Christmas Camp as an afterthought: The idea of a Christmas-themed camp is something that has never been shown in a Hallmark movie before. Because of this, I was curious to see how this concept would be incorporated into the story. Unfortunately, the Camp itself was treated as an afterthought. The activities associated with Christmas Camp seemed so interesting. Yet, most of these activities were barely shown in the film. One example is when the campers are required to pick out a Christmas tree and decorate it. However, the only person the audience sees doing this activity is Haley. Also, for a place called Christmas Camp, Haley’s bedroom was poorly decorated. It barely featured any Christmas decorations, which made the room look less than festive.

My overall impression:

After watching this movie, I’m starting to understand why Hallmark Movies & Mysteries aired Christmas Camp in July and not during their “Miracles of Christmas” line-up. This film had so much potential to do something different from other Christmas movies on the network. There was also potential to share a message that would have been relatable. Unfortunately, all of this potential was not taken advantage of by Christmas Camp’s creative team. Instead, I ended up getting the worst Hallmark movie I’ve seen this year, so far. I’m hoping that during Hallmark Movies & Mysteries’ “Miracles of Christmas” line-up and Hallmark Channel’s “Countdown to Christmas” line-up, movies as disappointing as Christmas Camp will be a rarity.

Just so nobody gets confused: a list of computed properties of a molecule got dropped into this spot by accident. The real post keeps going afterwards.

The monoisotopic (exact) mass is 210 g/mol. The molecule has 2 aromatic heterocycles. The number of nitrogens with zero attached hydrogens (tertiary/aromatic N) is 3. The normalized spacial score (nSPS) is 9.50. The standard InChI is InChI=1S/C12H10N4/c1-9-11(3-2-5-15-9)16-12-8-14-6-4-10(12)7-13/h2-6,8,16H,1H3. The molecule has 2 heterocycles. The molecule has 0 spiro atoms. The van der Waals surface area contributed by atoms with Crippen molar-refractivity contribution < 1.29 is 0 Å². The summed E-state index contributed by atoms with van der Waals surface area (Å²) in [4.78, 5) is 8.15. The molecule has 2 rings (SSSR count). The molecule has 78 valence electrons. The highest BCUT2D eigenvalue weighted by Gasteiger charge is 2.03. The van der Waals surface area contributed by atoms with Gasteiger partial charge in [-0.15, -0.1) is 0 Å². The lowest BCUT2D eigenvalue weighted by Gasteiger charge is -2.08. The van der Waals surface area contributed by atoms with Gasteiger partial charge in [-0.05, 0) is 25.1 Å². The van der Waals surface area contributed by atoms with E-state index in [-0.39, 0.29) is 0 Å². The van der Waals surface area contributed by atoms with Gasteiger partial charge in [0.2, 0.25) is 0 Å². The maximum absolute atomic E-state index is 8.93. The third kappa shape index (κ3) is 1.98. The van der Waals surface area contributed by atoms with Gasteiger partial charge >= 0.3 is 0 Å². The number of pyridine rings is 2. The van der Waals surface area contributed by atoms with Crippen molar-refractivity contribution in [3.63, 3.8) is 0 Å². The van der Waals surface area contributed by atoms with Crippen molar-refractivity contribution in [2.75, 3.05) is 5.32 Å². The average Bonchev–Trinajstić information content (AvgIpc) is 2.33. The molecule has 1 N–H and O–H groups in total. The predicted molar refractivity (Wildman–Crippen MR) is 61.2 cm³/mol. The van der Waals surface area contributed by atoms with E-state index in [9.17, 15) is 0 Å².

Before I end this review, I would like to add a name to the invitation list for Drew’s Christmas Party. The actress that I would like to see get invited to Drew’s Christmas party is Karina Arroyave. I’ve seen several of her acting work in various television shows and movies, including two Hallmark Hall of Fame films (Blind Spot from 1993 and Missing Pieces from 2000). I think she’s a very talented actress. But, at the same time, she is also very underrated. By suggesting Karina’s name for Drew’s invitation list, I’m hoping that she can, sooner or later, receive the recognition she deserves!

Overall score: 5.1 out of 10

Have you seen Christmas Camp? Do like watching Christmas movies in July? Leave your thoughts in the comment section!

Have fun at the movies!

Thanks for participating in the blogathon, Sally! I’ve seen Karina Arroyave in the television series 24 but none of her films. Her name is on my radar now!

You won’t want to miss the next entry of the blogathon from the movie blogasphere’s poet reviewer so stop back in a few hours.

Until next time, cheers!